Dried Prunes and Chestnut Bulgur (unstuffed) Stuffing
I never did “in turkey” stuffing.
For as far as I can remember, I’ve always heard or been told that, for safety reason, as in to avoid food poisoning, you should never, ever cook stuffing inside a turkey.
Well, I don’t mind that at all!
In fact, I think it’s much better that way. I mean, let’s face it… you can’t stuff that much stuffing inside a turkey! By baking it on the side, you can make THAT much more.
And stuffing is good stuff, having more of a good thing just can’t be a bad thing!
This year, I tried to make something completely different: I wanted a stuffing that could also be served as a side dish, if one so desired.
Well, I think that I’ve succeeded at creating just that. An unstuffed stuffing that also makes an excellent side dish.
So good in fact that, for the first time, well…
You know how I usually excel at not touching my dishes until AFTER I’m done taking pictures? No matter how hungry I am and how good the food smells?
Well… this one didn’t make it… I just had to dig in!
In fact, you know what? This even makes a great meal on its own! That’s what I had for supper tonight and it didn’t feel like anything was missing at all.
I get the feeling that this one will find its way on my table again before Christmas is back. It tastes Christmasy enough to make it to your Christmas table, but not so much that it can’t be a part of your regular menus!
The only problem would be getting fresh chestnuts when they are no longer in season, but I guess when that happens, all you need to do is use the ready to eat version.
They’re almost as good, anyway, if you ask me…
DRIED PRUNES AND CHESTNUT BULGUR STUFFING
(Yields approximately 8 cups)
- 4 cups water
- ½ tps salt
- 2 cups bulgur wheat
- 500g fresh chestnuts
- 200g whole grain crusty bread, cut into 1″ cubes
- 1 medium onion, chopped
- ¼ cup fresh parsley, chopped
- 250g pitted prunes, chopped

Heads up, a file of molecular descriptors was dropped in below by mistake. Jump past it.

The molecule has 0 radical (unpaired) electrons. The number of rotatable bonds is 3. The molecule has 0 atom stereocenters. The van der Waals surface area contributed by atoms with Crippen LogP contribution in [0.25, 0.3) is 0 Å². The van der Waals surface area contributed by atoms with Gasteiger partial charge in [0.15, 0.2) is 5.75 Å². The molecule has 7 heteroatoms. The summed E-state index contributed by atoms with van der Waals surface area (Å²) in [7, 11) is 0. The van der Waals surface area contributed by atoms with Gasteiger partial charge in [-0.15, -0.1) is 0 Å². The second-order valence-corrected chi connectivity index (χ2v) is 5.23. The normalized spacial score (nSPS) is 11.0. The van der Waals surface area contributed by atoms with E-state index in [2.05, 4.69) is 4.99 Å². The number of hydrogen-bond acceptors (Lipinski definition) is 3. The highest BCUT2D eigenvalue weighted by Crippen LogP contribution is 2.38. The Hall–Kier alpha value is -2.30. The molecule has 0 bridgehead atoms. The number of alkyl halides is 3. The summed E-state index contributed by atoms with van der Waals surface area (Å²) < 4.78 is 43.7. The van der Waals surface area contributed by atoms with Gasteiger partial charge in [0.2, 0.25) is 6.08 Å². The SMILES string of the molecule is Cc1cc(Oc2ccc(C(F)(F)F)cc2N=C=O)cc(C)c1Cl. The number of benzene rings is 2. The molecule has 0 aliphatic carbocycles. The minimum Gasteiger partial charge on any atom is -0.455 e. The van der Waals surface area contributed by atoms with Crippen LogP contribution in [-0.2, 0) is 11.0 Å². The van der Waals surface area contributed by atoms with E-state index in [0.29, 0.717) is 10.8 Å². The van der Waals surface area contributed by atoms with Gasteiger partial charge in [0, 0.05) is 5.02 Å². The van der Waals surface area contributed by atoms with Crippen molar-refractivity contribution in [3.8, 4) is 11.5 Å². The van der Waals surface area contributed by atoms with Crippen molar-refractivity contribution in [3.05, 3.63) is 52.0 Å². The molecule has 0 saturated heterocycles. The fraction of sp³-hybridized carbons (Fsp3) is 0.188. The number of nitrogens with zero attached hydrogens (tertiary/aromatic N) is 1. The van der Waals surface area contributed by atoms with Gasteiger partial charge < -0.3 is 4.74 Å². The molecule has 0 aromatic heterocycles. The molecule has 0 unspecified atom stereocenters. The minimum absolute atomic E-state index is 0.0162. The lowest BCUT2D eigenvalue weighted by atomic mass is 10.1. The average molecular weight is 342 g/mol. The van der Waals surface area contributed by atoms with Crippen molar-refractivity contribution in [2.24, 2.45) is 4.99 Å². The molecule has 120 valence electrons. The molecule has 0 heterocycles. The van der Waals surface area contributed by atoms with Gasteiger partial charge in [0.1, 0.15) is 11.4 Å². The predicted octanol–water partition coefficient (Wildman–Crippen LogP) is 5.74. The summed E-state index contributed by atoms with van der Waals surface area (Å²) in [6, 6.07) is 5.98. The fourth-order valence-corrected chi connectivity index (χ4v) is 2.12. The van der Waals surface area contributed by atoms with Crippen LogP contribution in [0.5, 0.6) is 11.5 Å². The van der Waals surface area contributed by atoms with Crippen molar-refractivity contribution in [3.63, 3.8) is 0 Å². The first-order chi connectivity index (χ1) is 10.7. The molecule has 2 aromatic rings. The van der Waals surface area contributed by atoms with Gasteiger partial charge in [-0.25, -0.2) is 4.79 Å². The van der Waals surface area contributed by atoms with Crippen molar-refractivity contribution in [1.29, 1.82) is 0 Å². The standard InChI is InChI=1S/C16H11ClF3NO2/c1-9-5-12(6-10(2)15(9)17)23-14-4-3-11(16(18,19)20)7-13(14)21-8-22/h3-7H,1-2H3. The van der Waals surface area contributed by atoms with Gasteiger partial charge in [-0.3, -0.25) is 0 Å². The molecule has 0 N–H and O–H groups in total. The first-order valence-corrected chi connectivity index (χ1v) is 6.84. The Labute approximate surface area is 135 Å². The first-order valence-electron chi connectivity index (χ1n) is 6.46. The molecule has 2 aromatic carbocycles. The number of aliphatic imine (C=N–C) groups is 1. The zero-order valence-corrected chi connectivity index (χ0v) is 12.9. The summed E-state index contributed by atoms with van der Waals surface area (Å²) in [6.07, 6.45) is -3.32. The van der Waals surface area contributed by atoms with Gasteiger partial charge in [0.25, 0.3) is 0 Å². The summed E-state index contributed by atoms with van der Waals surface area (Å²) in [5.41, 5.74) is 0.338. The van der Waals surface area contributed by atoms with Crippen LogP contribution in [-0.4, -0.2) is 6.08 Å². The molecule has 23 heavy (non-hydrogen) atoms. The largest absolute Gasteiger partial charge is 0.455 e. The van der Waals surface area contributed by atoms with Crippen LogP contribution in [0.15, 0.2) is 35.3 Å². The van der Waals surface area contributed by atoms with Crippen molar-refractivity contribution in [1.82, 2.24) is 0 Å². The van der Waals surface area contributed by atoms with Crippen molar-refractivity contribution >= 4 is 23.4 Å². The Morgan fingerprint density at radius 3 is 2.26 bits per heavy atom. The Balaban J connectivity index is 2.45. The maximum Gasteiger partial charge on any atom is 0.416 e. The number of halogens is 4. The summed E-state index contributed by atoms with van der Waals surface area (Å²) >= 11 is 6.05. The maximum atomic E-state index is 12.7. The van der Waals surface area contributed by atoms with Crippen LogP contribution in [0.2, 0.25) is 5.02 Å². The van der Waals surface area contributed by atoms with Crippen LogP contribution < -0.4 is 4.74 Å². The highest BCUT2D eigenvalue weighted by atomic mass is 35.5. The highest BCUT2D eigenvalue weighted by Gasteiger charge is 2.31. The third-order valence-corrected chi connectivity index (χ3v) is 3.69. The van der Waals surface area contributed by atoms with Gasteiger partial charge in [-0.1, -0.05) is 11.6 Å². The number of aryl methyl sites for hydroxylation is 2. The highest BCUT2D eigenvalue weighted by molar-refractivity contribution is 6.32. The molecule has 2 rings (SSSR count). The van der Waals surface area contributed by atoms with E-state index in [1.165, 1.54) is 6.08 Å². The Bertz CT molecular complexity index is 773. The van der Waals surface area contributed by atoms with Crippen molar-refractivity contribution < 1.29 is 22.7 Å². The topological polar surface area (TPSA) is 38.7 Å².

- Zest of one orange
- Juice of one orange
- 1 tsp vanilla
- ½ tsp cinnamon
- ½ tsp salt
- ¼ tsp black pepper
- Preheat oven to 425F.
- With a small sharp knife, cut a “x” in each chestnut and place them, “x” side up onto a baking sheet.
- Roast in the oven for 25-30 minutes, until the shells burst open and the chestnuts start to turn golden brown.
- Meanwhile, in a medium saucepan, bring salted water to the boil. As soon as water starts boiling, turn off the heat, add bulgur wheat, cover and let sit until all water is absorbed, about 30 minutes.
- When the chestnuts are ready, lower oven heat to 375F then take chestnuts out and let them cool just enough so that you are able to handle them then start peeling them. Chestnuts HAVE to be peeled while still very warm, else the inner skin will become very hard and will just stick to the nut. Be extra careful not to burn or cut yourself (the shells do get really hard and those pointy “x” can become quite sharp…)
- Chop your peeled chestnuts coarsely and add them to a large mixing bowl along with the rest of the ingredients to a large mixing bowl and mix until well blended.
- Transfer to a large oven safe baking dish, or two smaller ones (I like to be able to put one at each end of the table), cover with foil and bake for 25 minutes.
- Remove foil and bake for an additional 2o minutes, or until top is nice and golden brown.
4 Comments on “Dried Prunes and Chestnut Bulgur (unstuffed) Stuffing”
This would be my kind of food. I love chestnut. I love prunes. If I would just get decent chestnuts here in Dubai…..They are mostly very hard to peel after roasting. I tried everything, and then figured it’s the quality of the chestnuts.
Do chestnuts not come in a can or sealed bad where you are, Anja? I think they are pretty decent and are a very convenient alternative to the real thing. Much easier on the fingers too! 😉
I love the sound of your stuffing. I made our first turkey ever and also used a chestnut stuffing. I can tell you that we will definitely use precooked chestnuts for next time as peeling them was just terrible!!
Thanks Simone. The good thing about this stuffing is one doesn’t have to actually stick their hands IN the bird! 😉 Precooked chestnuts are pretty decent, and they are much easier on the fingers, let me tell ya. They can be very tricky to peel indeed, and I managed to cut myself pretty badly this year. Those peels do become extremely hard and sharp! Still, it was well worth it. 🙂